Horton Park Primary School


Name Horton Park Primary School
Website http://www.hortonparkprimary.co.uk
Ofsted Inspection Rating Good
Inspection Date 27 March 2012
Address Dawnay Road, Bradford, West Yorkshire, BD5 9LQ
Phone Number 01274574544
Type Academy
Age Range 5-11
Religious Character Does Not Apply
Gender Mixed
Number of Pupils 424 (52% boys 48% girls)
Number of Pupils per Teacher 17.8
Academy Sponsor Exceed Academies Trust
Percentage Free School Meals 35%
Percentage English is Not First Language 78.1%

Information about the school

Horton Park is a larger than average primary school. The school is expanding and plans to move into new accommodation in the autumn term of 2012. The extension of the premises was under construction at the time of the inspection. There is a higher than average proportion of girls and the proportion of pupils known to be eligible for free school meals is well above average. About half of the pupils are of Pakistani heritage and one third are White British. Pupils from Eastern Europe are the next largest group in this diverse school community where over half of the pupils speak English as an additional language. The proportion of disabled pupils and those with special educational needs is well above average. A higher than average number of pupils join or leave the school part-way through their education. From September 2011 the deputy headteacher became headteacher of the school while the principal was seconded within the school to strengthen community links and to deal with issues relating to its new building. Horton Park has Healthy School status and the Arts Mark (Silver) award. The school has Investors in People status. The school exceeded the government floor standard in 2011, which sets the minimum expectations for pupils’ attainment and progress. Inspection grades: 1 is outstanding, 2 is good, 3 is satisfactory and 4 is inadequate Please turn to the glossary for a description of the grades and inspection terms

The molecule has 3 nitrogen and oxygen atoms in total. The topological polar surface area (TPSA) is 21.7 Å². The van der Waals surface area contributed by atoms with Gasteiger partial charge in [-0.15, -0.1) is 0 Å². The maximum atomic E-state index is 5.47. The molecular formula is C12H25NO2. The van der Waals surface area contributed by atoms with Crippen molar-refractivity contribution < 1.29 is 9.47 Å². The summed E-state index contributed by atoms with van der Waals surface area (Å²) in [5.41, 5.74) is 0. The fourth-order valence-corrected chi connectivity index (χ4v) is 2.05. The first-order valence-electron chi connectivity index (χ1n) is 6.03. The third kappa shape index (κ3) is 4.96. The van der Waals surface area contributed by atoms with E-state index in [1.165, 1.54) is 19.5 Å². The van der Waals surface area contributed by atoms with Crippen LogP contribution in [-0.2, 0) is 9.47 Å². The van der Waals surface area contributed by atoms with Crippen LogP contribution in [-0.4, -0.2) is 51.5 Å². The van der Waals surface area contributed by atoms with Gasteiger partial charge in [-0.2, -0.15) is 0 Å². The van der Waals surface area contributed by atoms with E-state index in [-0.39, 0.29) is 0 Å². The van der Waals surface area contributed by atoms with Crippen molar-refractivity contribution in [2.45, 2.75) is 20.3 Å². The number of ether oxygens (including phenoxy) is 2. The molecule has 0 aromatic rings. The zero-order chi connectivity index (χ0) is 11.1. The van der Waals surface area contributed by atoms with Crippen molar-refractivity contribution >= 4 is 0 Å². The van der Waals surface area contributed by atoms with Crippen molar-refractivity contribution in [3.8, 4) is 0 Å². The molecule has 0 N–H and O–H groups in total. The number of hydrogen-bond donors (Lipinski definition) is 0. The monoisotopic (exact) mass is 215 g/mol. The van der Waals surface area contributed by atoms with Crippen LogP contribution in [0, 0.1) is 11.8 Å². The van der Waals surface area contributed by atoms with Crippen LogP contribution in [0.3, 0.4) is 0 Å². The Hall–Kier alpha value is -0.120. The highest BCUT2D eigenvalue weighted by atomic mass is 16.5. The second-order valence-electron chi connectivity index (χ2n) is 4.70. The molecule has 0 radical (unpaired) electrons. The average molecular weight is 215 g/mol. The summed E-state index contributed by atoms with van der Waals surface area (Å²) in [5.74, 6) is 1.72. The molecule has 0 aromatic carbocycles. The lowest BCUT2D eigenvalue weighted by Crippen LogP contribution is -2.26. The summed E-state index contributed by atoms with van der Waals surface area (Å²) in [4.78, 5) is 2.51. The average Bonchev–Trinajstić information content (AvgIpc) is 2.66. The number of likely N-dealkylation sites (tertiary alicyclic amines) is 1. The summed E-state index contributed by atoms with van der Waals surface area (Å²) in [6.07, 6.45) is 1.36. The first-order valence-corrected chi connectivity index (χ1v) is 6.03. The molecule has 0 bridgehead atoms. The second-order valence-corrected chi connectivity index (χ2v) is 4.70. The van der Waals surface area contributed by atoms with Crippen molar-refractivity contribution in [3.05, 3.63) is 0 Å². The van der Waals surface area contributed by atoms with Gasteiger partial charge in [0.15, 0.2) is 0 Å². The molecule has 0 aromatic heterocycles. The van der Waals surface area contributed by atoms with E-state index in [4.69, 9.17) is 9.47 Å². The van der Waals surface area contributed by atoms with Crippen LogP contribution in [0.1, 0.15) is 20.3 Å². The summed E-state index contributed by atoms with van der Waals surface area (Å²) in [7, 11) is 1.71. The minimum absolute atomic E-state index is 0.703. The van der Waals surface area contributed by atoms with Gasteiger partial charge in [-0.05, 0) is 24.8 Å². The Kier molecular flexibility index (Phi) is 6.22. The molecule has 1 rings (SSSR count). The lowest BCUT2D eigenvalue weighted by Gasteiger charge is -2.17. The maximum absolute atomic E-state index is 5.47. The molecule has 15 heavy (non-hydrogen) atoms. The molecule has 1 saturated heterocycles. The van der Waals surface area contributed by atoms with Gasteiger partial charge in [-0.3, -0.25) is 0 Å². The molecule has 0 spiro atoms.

Key Findings

¦ This is a good school that integrates well with the community it serves. It is an inclusive school where all are respected, differences appreciated, and diversity is embraced. The staff share a strong commitment to help every child learn to succeed. The school has improved well since the previous inspection. The overall effectiveness is not outstanding because although attainment is rising it has not been sufficiently high in recent years and teaching does not always provide enough challenge for all pupils. ¦ Pupils’ achievement is good and improving. Over recent years, attainment at the end of Year 6 has shown some improvement from significantly below average. Results in 2011 were still below average but showed exceptional progress because of pupils’ low starting points. Although attainment is improving, increasing the proportion of pupils who attain the higher levels in English and mathematics at the end of both key stages continues to be a school priority. ¦ The quality of teaching is good overall with examples of outstanding practice. Work for pupils is usually carefully matched to their abilities. Lessons are well planned with clear learning objectives although it is not always made clear enough to pupils how they will achieve them. Teachers make good use of other adults in the classroom to support pupils, typically in small group work. Paired discussions are a well established feature in all classrooms throughout the school and contribute positively to pupils’ language development, involvement in lessons and their excellent spiritual, moral, social and cultural development. ¦ The outstanding behaviour of pupils in lessons promotes engagement and collaboration in learning and is consistently and expertly managed. Teachers reinforce high expectations of behaviour in helping pupils show respect and listen carefully to each other. Comments from pupils show most agreeing that behaviour is good in their school and that the large majority feel safe when in school. Bullying is rare and quickly dealt with when it occurs. Attendance is broadly average and compares favourably with similar schools. ¦ The principal (headteacher) and head of school work together well to provide strong leadership with a shared vision for continuing school improvement. The commitment to raise attainment is shared by middle leaders and managers. There is good leadership and management of teaching, which includes accurate monitoring of the quality of teaching to inform professional development. Self-evaluation is rigorous and identifies priorities for school improvement which are well understood and shared by senior leaders. These priorities are effectively disseminated and determine the work of staff and pupils. The governing body are increasingly effective in holding the school to account.